The cost of complying with the US renewable fuels standard (RFS) has become a major cost item for US refiners as both the mandate volumes and the traded price for credits —renewable identification numbers (RINs) —have increased. These costs have fallen recently but remain a major concern for refiners.
The obligation for compliance rests with refiners and importers of fuel, and is achieved by submitting RINs. These are created when fuel is blended (typically just before final delivery to retailers), not when it is refined. This means that most refiners must buy RINs from blenders to satisfy their regulatory obligation.
The price for the basic ethanol RIN averaged around 70 cents per gallon in 2017. This translated to a cost of more than $3.50 for each barrel of transport fuel. For an individual refinery, this has added hundreds of millions of dollars to the cost of operations, raising big concerns about the effect on plant profitability.
In recent weeks, prices have seen some significant declines. The average price for the basic ethanol RIN in April was 36 cents/gallon or about half the value at the end of 2017. The sharp decline is widely attributed to moves by the EPA to be more generous in granting hardship wavers to smaller refiners, effectively exempting them from compliance. The rules for the renewable fuels mandate allow the EPA to exempt refineries with capacity of less than 75 thousand barrels/day if the EPA determines that compliance creates a financial hardship for the company.
Even at the current lower levels, RIN costs are still a significant cost to refiners that must comply with the mandate. However, it appears that most, if not all, of this cost is being passed on to consumers in the form of higher product prices, keeping refiners whole. The evidence of this comes in a few forms:
- Price differences between similar fuels that are and are not exposed to the biofuels obligation generally show a differential in line with the cost of RINs. For example, the price difference between waterborne ultra-low-sulfur diesel (ULSD), which has a RIN obligation, and export ULSD, which does not, averaged $3.34/barrel in 2017, versus a RIN-obligation cost of $3.50/barrel.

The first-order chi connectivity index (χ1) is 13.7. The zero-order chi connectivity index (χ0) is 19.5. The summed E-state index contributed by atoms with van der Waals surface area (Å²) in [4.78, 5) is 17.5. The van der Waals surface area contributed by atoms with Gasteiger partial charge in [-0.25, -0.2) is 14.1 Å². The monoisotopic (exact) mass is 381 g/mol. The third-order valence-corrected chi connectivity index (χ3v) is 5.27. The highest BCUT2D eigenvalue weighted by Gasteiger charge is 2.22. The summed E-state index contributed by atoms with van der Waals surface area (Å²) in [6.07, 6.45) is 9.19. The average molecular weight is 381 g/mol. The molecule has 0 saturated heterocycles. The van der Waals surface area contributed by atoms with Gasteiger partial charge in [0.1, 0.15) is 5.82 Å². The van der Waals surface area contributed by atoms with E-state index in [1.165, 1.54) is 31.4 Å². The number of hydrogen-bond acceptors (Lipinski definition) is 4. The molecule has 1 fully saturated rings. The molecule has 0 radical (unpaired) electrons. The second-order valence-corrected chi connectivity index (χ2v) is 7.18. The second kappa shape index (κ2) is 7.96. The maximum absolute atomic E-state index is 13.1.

- Refiner optimization decisions are largely being made using an LP model that builds in the cost of RINs when considering whether to make a product that is RIN-obligated or not.
- Traders report that waterborne product transactions include a discount for the cost of RINs if the product is for export.
So, who is capturing this higher margin? Most of the direct value from higher prices is flowing to the blenders of fuel who put the biofuel into the final product, which “releases” the RIN that they can then sell to refiners. While refining companies benefit from the blending they do for their own marketing networks, most of the blending is done by large fuel wholesalers and retailers, who buy fuel from refiners and biofuel from ethanol producers. The benefit to ethanol producers comes mostly from the demand for ethanol that the mandate drives.
For refiners, these pricing dynamics suggest that their profitability is not seeing a dramatic hit from RIN-compliance costs, once they are managing the exposure well.
Put simply, good management includes:
- Buying RINS at market value as the RIN obligation is incurred (at least every month)
- Incorporating the cost of RINs compliance accurately into economic decision making.Specifically, this requires including the cost of RINs in refinery LP models as part of the cost of making RIN exposed products, and updating these costs with changes in RIN prices
- Closely managing the compliance process including registering transactions, confirming transactions, and submitting RINs
Tim Fitzgibbon is a senior industry expert based in Houston.